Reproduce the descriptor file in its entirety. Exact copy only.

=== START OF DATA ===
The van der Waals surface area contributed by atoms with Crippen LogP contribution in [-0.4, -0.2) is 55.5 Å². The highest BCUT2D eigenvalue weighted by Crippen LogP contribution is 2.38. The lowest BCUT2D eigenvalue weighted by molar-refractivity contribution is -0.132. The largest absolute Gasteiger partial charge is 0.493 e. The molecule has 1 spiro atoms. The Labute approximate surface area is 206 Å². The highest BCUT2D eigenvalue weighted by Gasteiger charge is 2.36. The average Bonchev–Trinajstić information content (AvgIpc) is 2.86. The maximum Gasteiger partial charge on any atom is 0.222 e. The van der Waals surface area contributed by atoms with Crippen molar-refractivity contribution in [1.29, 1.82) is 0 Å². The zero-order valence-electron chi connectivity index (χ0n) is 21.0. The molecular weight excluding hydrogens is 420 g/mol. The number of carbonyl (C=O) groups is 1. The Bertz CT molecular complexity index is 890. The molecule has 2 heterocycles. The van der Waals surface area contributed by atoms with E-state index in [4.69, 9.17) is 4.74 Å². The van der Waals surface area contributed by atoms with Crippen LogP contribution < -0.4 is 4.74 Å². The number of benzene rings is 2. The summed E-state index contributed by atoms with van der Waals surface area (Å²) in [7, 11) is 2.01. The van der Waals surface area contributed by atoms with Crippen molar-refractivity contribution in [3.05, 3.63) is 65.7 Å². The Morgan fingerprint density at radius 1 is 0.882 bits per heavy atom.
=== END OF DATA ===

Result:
The van der Waals surface area contributed by atoms with Crippen LogP contribution in [-0.4, -0.2) is 55.5 Å². The highest BCUT2D eigenvalue weighted by Crippen LogP contribution is 2.38. The lowest BCUT2D eigenvalue weighted by molar-refractivity contribution is -0.132. The largest absolute Gasteiger partial charge is 0.493 e. The molecule has 1 spiro atoms. The Labute approximate surface area is 206 Å². The highest BCUT2D eigenvalue weighted by Gasteiger charge is 2.36. The average Bonchev–Trinajstić information content (AvgIpc) is 2.86. The maximum Gasteiger partial charge on any atom is 0.222 e. The van der Waals surface area contributed by atoms with Crippen molar-refractivity contribution in [1.29, 1.82) is 0 Å². The zero-order valence-electron chi connectivity index (χ0n) is 21.0. The molecular weight excluding hydrogens is 420 g/mol. The number of carbonyl (C=O) groups is 1. The Bertz CT molecular complexity index is 890. The molecule has 2 heterocycles. The van der Waals surface area contributed by atoms with E-state index in [4.69, 9.17) is 4.74 Å². The van der Waals surface area contributed by atoms with Crippen LogP contribution < -0.4 is 4.74 Å². The number of benzene rings is 2. The summed E-state index contributed by atoms with van der Waals surface area (Å²) in [7, 11) is 2.01. The van der Waals surface area contributed by atoms with Crippen molar-refractivity contribution in [3.05, 3.63) is 65.7 Å². The Morgan fingerprint density at radius 1 is 0.882 bits per heavy atom.